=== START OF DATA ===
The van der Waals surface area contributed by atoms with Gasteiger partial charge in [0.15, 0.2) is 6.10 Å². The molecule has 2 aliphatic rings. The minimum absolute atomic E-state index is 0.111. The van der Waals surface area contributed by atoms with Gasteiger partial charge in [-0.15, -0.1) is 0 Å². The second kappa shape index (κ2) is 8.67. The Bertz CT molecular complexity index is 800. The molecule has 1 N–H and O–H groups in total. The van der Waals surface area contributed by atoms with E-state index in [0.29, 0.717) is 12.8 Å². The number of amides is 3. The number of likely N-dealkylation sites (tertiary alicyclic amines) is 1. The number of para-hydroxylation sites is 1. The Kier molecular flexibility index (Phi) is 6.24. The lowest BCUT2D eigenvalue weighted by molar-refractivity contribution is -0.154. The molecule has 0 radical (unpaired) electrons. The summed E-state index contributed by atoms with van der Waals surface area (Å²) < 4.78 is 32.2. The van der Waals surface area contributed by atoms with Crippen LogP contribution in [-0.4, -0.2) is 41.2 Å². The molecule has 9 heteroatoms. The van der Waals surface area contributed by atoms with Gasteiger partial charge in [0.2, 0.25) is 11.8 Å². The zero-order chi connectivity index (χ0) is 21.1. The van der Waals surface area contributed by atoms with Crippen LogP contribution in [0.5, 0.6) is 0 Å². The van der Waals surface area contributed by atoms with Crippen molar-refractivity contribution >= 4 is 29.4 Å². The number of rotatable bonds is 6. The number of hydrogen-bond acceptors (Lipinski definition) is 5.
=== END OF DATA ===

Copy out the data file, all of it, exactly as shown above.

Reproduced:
The van der Waals surface area contributed by atoms with Gasteiger partial charge in [0.15, 0.2) is 6.10 Å². The molecule has 2 aliphatic rings. The minimum absolute atomic E-state index is 0.111. The van der Waals surface area contributed by atoms with Gasteiger partial charge in [-0.15, -0.1) is 0 Å². The second kappa shape index (κ2) is 8.67. The Bertz CT molecular complexity index is 800. The molecule has 1 N–H and O–H groups in total. The van der Waals surface area contributed by atoms with E-state index in [0.29, 0.717) is 12.8 Å². The number of amides is 3. The number of likely N-dealkylation sites (tertiary alicyclic amines) is 1. The number of para-hydroxylation sites is 1. The Kier molecular flexibility index (Phi) is 6.24. The lowest BCUT2D eigenvalue weighted by molar-refractivity contribution is -0.154. The molecule has 0 radical (unpaired) electrons. The summed E-state index contributed by atoms with van der Waals surface area (Å²) < 4.78 is 32.2. The van der Waals surface area contributed by atoms with Crippen LogP contribution in [-0.4, -0.2) is 41.2 Å². The molecule has 9 heteroatoms. The van der Waals surface area contributed by atoms with Gasteiger partial charge in [0.2, 0.25) is 11.8 Å². The zero-order chi connectivity index (χ0) is 21.1. The van der Waals surface area contributed by atoms with Crippen LogP contribution in [0.5, 0.6) is 0 Å². The van der Waals surface area contributed by atoms with Crippen molar-refractivity contribution >= 4 is 29.4 Å². The number of rotatable bonds is 6. The number of hydrogen-bond acceptors (Lipinski definition) is 5.